Sunday, November 17, 2013

Garment District Supply Run

Travel to the Thirties
(Streets, that is.)
Ten hats completed for now. Time to focus on finishing the beads. Time to make a run to the garment district on Manhattan's west side in the 30s. And while I am at it, let's stop at Lord & Taylor, 5th Avenue between 39th and 38th, and pick up a few things that I need.
 I leave our apartment complex through the
Hester Street Park, a private
park owned by our coop.

I walk down Essex Street and see this
mangled bike tied to a Seward Park fence.
 Across from the F line entrance, I see this 
cute tree house in the shape of Texas.
It's by the French street artist, "Invader."
Je l'adore.
Maybe Monsieur Écureuil lives there?
 Invader has been running all over
the Lower East Side putting up
his color-tile pieces on buildings.
He was arrested for a piece he did on Orchard Street,
but is back at it.
 A woman attempts to unlock a Citi Bike.
 I'm ready to descend in to the hell hole
known as the East Broadway stop
on the F train.
 Citi Bike girl has moved on to try another bike.
 Cool coat walks by.
 Our escalator has been out of commission for over a year.
And believe me, there are a ton of stairs at East Broadway.
Note that Completion date: Like NOW.
 Zombie holiday movie. 
Subway art.
 First stop, after alighting at 42nd Street, Bryant Park:
Lord & Taylor.
They have installed fantastic Christmas windows
on the theme of ladies dressed in vintage attire.

 A paper doll idea.
 Various outfits roll over the mannequin.


 Love the little girl, and maman's "New Look" Dior.

 Inside L&T's brightly lit main floor,
I am after a new Clinique compact.
I dropped mine in the toilet this a.m.
And I am out of my Dramatically Different 
Moisturizing Lotion that I've been using for 
decades. They just added something to it to
make it better. Je sais pas quoi.
 Now I'm on 38th Street on my way to
the ribbon store, Mokuba.
Pass Hyman Hendler, a real-old ribbon store.
See hats by Leah C. in the window.
She was in my millinery class at FIT.
 Hyman Hendler was an original
in the Garment District.
They had dusty boxes piled high
to the ceiling. No more.
 It was sold and "cleaned up."
I prefer a thick layer of dust on my ribbon stores.
 "Just beautiful ribbons," tra la.
 A great name in buildings.
 Wholesale bling.
Everyone (like J. Crew) is showing these statement necklaces
à la Miriam Haskell.
Enough already.
 Another reminder of the district's roots.
 My destination.
Mokuba has the most beautiful ribbons.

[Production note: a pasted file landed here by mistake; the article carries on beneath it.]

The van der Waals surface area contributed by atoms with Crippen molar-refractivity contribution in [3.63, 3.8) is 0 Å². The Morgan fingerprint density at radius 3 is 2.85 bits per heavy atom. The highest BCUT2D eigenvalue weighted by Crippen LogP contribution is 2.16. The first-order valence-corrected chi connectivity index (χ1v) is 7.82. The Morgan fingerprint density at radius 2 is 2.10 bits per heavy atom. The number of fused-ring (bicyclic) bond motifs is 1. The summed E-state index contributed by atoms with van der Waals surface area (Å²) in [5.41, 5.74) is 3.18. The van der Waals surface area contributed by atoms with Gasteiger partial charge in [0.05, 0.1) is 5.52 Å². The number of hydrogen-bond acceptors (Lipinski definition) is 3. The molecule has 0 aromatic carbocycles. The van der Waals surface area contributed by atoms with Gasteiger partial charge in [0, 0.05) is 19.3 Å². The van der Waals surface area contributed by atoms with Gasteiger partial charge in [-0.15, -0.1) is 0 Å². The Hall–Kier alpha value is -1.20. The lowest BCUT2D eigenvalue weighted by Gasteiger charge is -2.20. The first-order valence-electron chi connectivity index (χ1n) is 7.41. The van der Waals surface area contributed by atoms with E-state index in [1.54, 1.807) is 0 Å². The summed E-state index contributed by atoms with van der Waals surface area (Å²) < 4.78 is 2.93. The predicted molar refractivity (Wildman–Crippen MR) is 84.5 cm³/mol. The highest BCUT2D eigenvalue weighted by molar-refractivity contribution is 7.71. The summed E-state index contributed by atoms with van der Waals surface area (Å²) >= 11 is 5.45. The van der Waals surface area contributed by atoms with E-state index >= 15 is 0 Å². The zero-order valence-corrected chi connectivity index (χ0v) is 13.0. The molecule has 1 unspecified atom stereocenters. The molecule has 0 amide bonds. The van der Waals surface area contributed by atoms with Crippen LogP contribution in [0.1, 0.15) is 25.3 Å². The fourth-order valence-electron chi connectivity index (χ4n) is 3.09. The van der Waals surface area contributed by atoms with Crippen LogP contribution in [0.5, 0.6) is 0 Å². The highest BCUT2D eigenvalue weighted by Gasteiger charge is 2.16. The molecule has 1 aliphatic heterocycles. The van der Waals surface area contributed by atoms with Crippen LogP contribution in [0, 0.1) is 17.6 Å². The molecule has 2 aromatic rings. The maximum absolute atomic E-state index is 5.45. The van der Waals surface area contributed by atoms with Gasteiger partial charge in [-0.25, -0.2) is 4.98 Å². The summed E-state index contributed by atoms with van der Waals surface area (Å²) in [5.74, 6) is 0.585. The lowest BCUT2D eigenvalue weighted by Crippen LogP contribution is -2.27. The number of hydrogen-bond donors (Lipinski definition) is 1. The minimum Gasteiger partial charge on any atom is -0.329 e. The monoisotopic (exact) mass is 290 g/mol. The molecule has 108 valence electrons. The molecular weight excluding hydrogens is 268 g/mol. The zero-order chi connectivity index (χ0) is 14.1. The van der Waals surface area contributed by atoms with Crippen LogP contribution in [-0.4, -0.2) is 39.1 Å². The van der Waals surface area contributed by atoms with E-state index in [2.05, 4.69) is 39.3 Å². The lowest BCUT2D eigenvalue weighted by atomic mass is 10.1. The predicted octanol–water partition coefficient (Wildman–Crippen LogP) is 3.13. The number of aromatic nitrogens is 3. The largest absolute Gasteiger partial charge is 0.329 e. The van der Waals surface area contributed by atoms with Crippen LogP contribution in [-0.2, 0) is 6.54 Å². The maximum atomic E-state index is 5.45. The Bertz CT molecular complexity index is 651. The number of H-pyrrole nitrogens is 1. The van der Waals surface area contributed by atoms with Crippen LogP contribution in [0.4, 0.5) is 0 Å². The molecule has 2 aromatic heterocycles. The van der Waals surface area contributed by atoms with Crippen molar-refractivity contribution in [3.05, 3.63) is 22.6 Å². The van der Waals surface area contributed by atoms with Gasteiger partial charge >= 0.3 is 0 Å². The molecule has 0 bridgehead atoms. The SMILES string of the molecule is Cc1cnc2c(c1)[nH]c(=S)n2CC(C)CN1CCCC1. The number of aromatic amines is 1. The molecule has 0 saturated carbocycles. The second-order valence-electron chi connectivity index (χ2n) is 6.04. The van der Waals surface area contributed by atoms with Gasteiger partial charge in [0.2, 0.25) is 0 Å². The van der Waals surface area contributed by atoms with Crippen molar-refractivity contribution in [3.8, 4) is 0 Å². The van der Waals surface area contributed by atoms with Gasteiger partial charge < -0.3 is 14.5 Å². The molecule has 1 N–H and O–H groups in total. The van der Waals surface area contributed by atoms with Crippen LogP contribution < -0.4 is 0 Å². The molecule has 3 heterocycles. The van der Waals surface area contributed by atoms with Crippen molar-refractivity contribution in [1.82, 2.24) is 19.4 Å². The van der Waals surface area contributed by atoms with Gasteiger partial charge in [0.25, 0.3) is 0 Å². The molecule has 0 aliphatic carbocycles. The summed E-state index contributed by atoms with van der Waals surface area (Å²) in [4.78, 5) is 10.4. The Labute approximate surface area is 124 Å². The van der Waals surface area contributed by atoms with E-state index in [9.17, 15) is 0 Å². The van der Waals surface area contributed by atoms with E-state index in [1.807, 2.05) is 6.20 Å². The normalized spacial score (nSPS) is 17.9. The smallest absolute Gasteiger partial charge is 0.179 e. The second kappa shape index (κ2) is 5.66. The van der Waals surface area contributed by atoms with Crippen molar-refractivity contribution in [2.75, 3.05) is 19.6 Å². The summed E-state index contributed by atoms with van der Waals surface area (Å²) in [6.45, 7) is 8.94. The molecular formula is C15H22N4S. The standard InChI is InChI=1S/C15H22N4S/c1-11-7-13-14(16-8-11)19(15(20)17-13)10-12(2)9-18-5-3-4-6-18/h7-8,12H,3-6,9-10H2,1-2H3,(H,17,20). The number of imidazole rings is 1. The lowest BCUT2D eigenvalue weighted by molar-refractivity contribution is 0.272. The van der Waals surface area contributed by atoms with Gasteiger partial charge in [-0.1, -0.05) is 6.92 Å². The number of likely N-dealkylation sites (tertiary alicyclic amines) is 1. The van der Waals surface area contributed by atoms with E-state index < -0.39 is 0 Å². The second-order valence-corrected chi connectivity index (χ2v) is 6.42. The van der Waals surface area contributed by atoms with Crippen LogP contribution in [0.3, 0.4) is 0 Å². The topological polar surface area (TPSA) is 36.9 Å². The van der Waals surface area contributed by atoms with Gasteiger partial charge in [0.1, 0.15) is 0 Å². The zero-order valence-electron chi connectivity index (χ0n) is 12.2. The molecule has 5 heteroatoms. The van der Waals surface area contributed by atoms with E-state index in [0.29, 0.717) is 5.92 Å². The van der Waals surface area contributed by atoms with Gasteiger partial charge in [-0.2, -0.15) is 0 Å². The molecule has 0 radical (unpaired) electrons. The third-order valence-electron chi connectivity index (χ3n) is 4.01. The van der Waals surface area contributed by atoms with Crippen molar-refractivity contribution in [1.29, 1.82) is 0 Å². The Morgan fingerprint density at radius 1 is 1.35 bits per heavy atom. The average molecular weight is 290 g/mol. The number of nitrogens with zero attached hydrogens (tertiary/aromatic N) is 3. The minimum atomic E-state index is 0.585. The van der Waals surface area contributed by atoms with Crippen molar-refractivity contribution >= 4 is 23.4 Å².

I am buying 2 yards of double face
black velvet ribbon for my beads.
 On to Toho Shoji for the hooks
for my beads.
 I love their pink boxes.
They are like a 
bakery box.
Their selection of jewelry components is vast.
 F train at Herald Square, 34th Street,
brings me back to Essex and Delancey and the
Essex Street Market.
I buy chicken tacos for lunch at
Brooklyn Taco.
 Next, Boubouki for chocolate
chip cookies made by owner,
Rona Economou.

 Cookies are lovingly wrapped by Rona.
Lunch is ready.
My beads await completion with 
velvet ribbons and hooks.

À Bientôt!


  1. Great post and lots of pictures. I felt like I was there.

  2. Oh, I wish my errands were as much fun as that! Thanks for taking us along with you!

  3. I always know I'm in for a treat when I see a new post on your blog. It is a delight to be shown your special view of New York with your unique sense of style, it's always interesting and inspiring. This time I could smell those cookies - and I want one of those necklaces! Margaret, from Kent, UK.

    1. Thank you so much, Margaret. How nice to know I can share NYC with someone from the UK! Rona of Boubouki really makes delicious homemade things. And she used to be a lawyer before she opened her tiny shop in the historic Essex Street Market. One of our mayors, Fiorello Laguardia, opened the market in the 1940s to get pushcarts off the streets.

  4. Thank you for taking us on your shopping trip. A unique view of New York. I truly look forward to reading your blog posts.

  5. Thanks Judith. Love reading your blog too.

  6. I was only in Hyman Hendler's ribbon shop once and I could have stayed there for hours. Alas, my husband was with me and he only allowed me 20-30 minutes. I will probably never get back there, but I sure would love it!!

  7. You could have spent days in the old Hyman Hendler shop escavating the dusty boxes, if they would have let you. But you would practically have to camp out there, and your husband would not have been that understanding. Lucky he gave you the 30 minutes!